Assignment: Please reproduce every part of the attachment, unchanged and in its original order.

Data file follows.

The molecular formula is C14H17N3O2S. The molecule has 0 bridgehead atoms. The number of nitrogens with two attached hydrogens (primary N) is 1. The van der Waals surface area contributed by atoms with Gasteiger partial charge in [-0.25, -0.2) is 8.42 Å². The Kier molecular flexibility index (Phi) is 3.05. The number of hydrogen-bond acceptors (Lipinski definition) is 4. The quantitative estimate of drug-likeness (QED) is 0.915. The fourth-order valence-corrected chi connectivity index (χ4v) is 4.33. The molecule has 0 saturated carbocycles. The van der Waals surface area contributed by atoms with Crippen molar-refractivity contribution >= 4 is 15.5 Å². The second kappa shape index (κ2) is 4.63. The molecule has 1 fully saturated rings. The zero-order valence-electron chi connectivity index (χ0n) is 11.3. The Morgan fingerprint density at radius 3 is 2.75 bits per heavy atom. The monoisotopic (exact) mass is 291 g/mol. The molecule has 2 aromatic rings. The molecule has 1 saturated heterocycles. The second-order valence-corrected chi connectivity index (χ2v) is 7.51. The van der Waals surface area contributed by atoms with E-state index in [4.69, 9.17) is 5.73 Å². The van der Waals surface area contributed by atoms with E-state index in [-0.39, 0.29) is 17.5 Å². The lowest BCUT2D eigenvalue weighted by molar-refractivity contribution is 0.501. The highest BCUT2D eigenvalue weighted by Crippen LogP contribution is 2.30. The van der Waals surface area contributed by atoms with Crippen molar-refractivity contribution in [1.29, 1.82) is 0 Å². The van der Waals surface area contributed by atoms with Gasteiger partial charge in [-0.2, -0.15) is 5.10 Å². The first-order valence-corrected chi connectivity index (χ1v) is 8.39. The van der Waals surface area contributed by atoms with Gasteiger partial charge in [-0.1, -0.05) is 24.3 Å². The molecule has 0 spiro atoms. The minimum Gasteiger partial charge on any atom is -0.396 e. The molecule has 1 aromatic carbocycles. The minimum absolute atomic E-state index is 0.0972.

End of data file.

The molecular formula is C14H17N3O2S. The molecule has 0 bridgehead atoms. The number of nitrogens with two attached hydrogens (primary N) is 1. The van der Waals surface area contributed by atoms with Gasteiger partial charge in [-0.25, -0.2) is 8.42 Å². The Kier molecular flexibility index (Phi) is 3.05. The number of hydrogen-bond acceptors (Lipinski definition) is 4. The quantitative estimate of drug-likeness (QED) is 0.915. The fourth-order valence-corrected chi connectivity index (χ4v) is 4.33. The molecule has 0 saturated carbocycles. The van der Waals surface area contributed by atoms with Crippen molar-refractivity contribution >= 4 is 15.5 Å². The second kappa shape index (κ2) is 4.63. The molecule has 1 fully saturated rings. The zero-order valence-electron chi connectivity index (χ0n) is 11.3. The Morgan fingerprint density at radius 3 is 2.75 bits per heavy atom. The monoisotopic (exact) mass is 291 g/mol. The molecule has 2 aromatic rings. The molecule has 1 saturated heterocycles. The second-order valence-corrected chi connectivity index (χ2v) is 7.51. The van der Waals surface area contributed by atoms with E-state index in [4.69, 9.17) is 5.73 Å². The van der Waals surface area contributed by atoms with E-state index in [-0.39, 0.29) is 17.5 Å². The lowest BCUT2D eigenvalue weighted by molar-refractivity contribution is 0.501. The highest BCUT2D eigenvalue weighted by Crippen LogP contribution is 2.30. The van der Waals surface area contributed by atoms with Crippen molar-refractivity contribution in [1.29, 1.82) is 0 Å². The van der Waals surface area contributed by atoms with Gasteiger partial charge in [-0.2, -0.15) is 5.10 Å². The first-order valence-corrected chi connectivity index (χ1v) is 8.39. The van der Waals surface area contributed by atoms with Gasteiger partial charge in [-0.1, -0.05) is 24.3 Å². The molecule has 0 spiro atoms. The minimum Gasteiger partial charge on any atom is -0.396 e. The molecule has 1 aromatic carbocycles. The minimum absolute atomic E-state index is 0.0972.